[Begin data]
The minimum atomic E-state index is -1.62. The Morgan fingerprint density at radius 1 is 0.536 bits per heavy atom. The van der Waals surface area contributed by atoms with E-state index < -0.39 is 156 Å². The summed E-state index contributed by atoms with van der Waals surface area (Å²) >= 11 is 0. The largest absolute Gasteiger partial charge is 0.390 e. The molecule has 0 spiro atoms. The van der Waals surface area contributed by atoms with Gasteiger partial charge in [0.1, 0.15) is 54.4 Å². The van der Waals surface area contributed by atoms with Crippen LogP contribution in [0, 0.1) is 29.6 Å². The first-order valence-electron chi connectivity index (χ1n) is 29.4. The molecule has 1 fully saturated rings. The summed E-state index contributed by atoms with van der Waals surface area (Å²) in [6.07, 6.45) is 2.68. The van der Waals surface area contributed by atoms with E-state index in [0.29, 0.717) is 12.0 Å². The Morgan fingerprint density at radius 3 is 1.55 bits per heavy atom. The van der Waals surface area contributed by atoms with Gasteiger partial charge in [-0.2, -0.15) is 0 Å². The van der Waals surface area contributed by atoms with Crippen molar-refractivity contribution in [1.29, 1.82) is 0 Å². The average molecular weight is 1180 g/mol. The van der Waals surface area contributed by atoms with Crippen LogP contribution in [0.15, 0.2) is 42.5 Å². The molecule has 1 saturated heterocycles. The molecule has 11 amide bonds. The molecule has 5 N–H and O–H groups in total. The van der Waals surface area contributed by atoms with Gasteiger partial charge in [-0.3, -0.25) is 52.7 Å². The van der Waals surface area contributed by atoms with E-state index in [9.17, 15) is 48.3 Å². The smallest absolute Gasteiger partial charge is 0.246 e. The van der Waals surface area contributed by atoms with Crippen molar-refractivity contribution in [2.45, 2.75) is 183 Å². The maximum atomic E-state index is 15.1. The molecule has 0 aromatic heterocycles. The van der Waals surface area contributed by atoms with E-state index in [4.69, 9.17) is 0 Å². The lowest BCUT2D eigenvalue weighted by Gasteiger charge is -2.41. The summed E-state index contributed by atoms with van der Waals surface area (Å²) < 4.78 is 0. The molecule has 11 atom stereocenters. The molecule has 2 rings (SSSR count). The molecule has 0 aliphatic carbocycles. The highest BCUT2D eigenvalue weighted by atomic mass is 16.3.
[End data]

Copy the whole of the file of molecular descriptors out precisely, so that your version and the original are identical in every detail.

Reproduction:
The minimum atomic E-state index is -1.62. The Morgan fingerprint density at radius 1 is 0.536 bits per heavy atom. The van der Waals surface area contributed by atoms with E-state index < -0.39 is 156 Å². The summed E-state index contributed by atoms with van der Waals surface area (Å²) >= 11 is 0. The largest absolute Gasteiger partial charge is 0.390 e. The molecule has 0 spiro atoms. The van der Waals surface area contributed by atoms with Gasteiger partial charge in [0.1, 0.15) is 54.4 Å². The van der Waals surface area contributed by atoms with Crippen LogP contribution in [0, 0.1) is 29.6 Å². The first-order valence-electron chi connectivity index (χ1n) is 29.4. The molecule has 1 fully saturated rings. The summed E-state index contributed by atoms with van der Waals surface area (Å²) in [6.07, 6.45) is 2.68. The van der Waals surface area contributed by atoms with E-state index in [0.29, 0.717) is 12.0 Å². The Morgan fingerprint density at radius 3 is 1.55 bits per heavy atom. The van der Waals surface area contributed by atoms with Gasteiger partial charge in [-0.2, -0.15) is 0 Å². The van der Waals surface area contributed by atoms with Crippen molar-refractivity contribution in [1.29, 1.82) is 0 Å². The average molecular weight is 1180 g/mol. The van der Waals surface area contributed by atoms with Crippen LogP contribution in [0.15, 0.2) is 42.5 Å². The molecule has 1 saturated heterocycles. The molecule has 11 amide bonds. The molecule has 5 N–H and O–H groups in total. The van der Waals surface area contributed by atoms with Gasteiger partial charge in [-0.3, -0.25) is 52.7 Å². The van der Waals surface area contributed by atoms with E-state index in [9.17, 15) is 48.3 Å². The smallest absolute Gasteiger partial charge is 0.246 e. The van der Waals surface area contributed by atoms with Crippen molar-refractivity contribution in [2.45, 2.75) is 183 Å². The maximum atomic E-state index is 15.1. The molecule has 0 aromatic heterocycles. The van der Waals surface area contributed by atoms with E-state index in [4.69, 9.17) is 0 Å². The lowest BCUT2D eigenvalue weighted by Gasteiger charge is -2.41. The summed E-state index contributed by atoms with van der Waals surface area (Å²) < 4.78 is 0. The molecule has 11 atom stereocenters. The molecule has 2 rings (SSSR count). The molecule has 0 aliphatic carbocycles. The highest BCUT2D eigenvalue weighted by atomic mass is 16.3.